ï»¿The payoff from practicing individual and team skills
"Why do I have to dribble around that cone?
Why am I dancing around the ball? Is this really worth doing?"
It's great to watch world cup, professional, and college soccer teams and all they can do, but it can be challenging for coaches and kids to start to bring what you see high-level players do into youth soccer games. The videos below show youth soccer age players applying more advanced ball skills and teamwork in games or game-like situations. There are many lessons to learn, copy, and bring into your game because it makes hard game situations easier and soccer more fun!
The purpose of this page is to show the payoff of working at and learning seemingly boring techniques and skills-- to connect how you see youth players perform in the videos below with practice and help motivate players to want to learn them if they want to be able to play like the players in the videos.
Introducing ball skills can seem boring and unimportant in practice. Cones and other abstract situations are used to simplify learning and allow step-by-step progression without game-like pressure, but is it working when we ask kids to imagine game situations during drills? Are the kids getting the picture and understanding what's happening? In these videos we see the payoff captured on video-- see tricks and moves fool defenders and understand why step-overs, pull-backs, and other skills work in games and why they are worth learning and game-changers for players of all ages. (Also, defenders should ask how could I defend that player? Pay attention to the trouble with lunging, over-committing, and the benefit of being a patient, ready-to-react, goal-side defender. If they haven't gotten past you, they haven't gotten past you!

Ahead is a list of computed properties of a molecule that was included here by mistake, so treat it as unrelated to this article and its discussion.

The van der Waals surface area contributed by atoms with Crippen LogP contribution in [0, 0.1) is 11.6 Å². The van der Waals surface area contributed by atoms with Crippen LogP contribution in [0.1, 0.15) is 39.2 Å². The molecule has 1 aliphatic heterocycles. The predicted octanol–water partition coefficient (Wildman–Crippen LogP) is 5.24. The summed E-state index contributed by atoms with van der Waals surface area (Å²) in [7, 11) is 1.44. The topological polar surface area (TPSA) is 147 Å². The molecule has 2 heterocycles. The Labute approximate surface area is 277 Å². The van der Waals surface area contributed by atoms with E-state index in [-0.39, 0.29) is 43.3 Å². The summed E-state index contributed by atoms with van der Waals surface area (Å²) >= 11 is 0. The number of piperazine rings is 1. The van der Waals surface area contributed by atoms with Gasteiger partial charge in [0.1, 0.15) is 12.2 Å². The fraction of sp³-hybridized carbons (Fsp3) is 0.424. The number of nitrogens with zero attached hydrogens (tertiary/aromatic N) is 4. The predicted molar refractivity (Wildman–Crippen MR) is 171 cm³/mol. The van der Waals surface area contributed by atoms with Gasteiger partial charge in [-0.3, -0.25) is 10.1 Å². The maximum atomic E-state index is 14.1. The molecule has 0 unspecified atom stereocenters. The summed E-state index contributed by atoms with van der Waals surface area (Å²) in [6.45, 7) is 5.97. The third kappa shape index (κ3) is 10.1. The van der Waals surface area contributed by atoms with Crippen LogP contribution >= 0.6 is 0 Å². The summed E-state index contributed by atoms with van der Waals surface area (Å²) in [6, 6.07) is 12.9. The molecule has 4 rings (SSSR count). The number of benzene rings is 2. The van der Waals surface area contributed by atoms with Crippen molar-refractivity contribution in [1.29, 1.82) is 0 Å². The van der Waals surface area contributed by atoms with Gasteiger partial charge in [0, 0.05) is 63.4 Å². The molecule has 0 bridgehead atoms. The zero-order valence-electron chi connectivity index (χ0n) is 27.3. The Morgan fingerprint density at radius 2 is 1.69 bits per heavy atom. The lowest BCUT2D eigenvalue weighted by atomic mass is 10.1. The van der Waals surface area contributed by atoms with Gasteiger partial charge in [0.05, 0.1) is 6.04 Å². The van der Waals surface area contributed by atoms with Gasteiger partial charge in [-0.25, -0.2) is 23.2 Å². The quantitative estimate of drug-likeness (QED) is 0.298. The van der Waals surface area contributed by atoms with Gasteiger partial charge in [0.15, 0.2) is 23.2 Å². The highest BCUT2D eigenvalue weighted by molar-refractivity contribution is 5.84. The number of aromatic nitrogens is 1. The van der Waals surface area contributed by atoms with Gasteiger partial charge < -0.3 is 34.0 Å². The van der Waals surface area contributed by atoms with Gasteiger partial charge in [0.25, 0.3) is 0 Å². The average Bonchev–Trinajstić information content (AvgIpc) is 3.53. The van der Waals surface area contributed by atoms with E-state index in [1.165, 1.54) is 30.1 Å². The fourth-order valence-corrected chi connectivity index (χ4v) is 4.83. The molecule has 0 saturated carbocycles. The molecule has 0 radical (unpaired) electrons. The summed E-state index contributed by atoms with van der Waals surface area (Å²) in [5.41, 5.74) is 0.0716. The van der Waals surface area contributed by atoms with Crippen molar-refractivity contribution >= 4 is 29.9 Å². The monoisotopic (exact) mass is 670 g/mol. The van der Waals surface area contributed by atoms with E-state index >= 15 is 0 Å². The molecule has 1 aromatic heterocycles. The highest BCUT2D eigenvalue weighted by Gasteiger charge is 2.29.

Joga Bonita YouTube Channel - see examples of those soccer moves (scissors, step-over, Maradonna, etc.) we learn in practice and may wonder "How should I use this in a game?" They keep defenders guessing what you will do next and off balance-- this makes soccer easier and more fun when you have the ball!
U13 Possession Soccer Example
- No direct pressure 1v1 attack/defend warm-up (thanks ScottF!)
Some tools/practice-ideas for learning teamwork and passing:
- Restrictions/conditions for players in small-sided games / real games
- limit opponents (e.g,. 5 vs 2), to increase success possessing ball
- limit touches (3 touches)
- limit time with ball (3-4 seconds)
- count turn-overs per minute
- count passes per minute
- Examples of cleanly receiving ball, 1-2 touch plays, "on purpose" passes that reach teammate (or intended open space) with good weight/accuracy, teammates spread out and moving to support each other... and a goal after 13 uninterrupted passes through and around opponents!